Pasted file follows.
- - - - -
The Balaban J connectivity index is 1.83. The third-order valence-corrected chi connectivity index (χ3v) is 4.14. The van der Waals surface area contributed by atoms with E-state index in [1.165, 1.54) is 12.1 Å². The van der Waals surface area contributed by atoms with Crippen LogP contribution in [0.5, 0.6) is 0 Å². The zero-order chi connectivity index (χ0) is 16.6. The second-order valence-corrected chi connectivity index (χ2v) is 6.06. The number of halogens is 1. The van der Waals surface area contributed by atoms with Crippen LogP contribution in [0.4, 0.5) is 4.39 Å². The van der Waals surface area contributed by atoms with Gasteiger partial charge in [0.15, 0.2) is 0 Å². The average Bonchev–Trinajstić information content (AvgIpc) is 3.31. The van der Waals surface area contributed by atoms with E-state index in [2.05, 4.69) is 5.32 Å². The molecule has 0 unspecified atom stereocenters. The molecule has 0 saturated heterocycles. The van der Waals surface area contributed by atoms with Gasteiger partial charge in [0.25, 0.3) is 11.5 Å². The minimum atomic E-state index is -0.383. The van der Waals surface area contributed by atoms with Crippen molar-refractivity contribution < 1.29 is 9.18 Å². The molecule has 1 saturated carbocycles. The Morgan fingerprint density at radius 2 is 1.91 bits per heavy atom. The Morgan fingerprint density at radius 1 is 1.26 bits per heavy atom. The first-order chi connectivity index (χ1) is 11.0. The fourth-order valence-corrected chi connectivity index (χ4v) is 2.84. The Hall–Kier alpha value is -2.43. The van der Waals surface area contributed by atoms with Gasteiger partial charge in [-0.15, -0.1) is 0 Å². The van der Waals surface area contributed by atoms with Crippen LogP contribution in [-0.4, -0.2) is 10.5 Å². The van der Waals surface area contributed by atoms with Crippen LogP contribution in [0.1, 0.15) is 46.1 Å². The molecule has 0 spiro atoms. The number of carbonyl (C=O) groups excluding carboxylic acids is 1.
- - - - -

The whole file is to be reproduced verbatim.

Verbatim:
The Balaban J connectivity index is 1.83. The third-order valence-corrected chi connectivity index (χ3v) is 4.14. The van der Waals surface area contributed by atoms with E-state index in [1.165, 1.54) is 12.1 Å². The van der Waals surface area contributed by atoms with Crippen LogP contribution in [0.5, 0.6) is 0 Å². The zero-order chi connectivity index (χ0) is 16.6. The second-order valence-corrected chi connectivity index (χ2v) is 6.06. The number of halogens is 1. The van der Waals surface area contributed by atoms with Crippen LogP contribution in [0.4, 0.5) is 4.39 Å². The van der Waals surface area contributed by atoms with Gasteiger partial charge in [0.15, 0.2) is 0 Å². The average Bonchev–Trinajstić information content (AvgIpc) is 3.31. The van der Waals surface area contributed by atoms with E-state index in [2.05, 4.69) is 5.32 Å². The molecule has 0 unspecified atom stereocenters. The molecule has 0 saturated heterocycles. The van der Waals surface area contributed by atoms with Gasteiger partial charge in [0.25, 0.3) is 11.5 Å². The minimum atomic E-state index is -0.383. The van der Waals surface area contributed by atoms with Crippen molar-refractivity contribution < 1.29 is 9.18 Å². The molecule has 1 saturated carbocycles. The Morgan fingerprint density at radius 2 is 1.91 bits per heavy atom. The Morgan fingerprint density at radius 1 is 1.26 bits per heavy atom. The first-order chi connectivity index (χ1) is 11.0. The fourth-order valence-corrected chi connectivity index (χ4v) is 2.84. The Hall–Kier alpha value is -2.43. The van der Waals surface area contributed by atoms with Gasteiger partial charge in [-0.15, -0.1) is 0 Å². The van der Waals surface area contributed by atoms with Crippen LogP contribution in [-0.4, -0.2) is 10.5 Å². The van der Waals surface area contributed by atoms with Crippen LogP contribution in [0.1, 0.15) is 46.1 Å². The molecule has 0 spiro atoms. The number of carbonyl (C=O) groups excluding carboxylic acids is 1.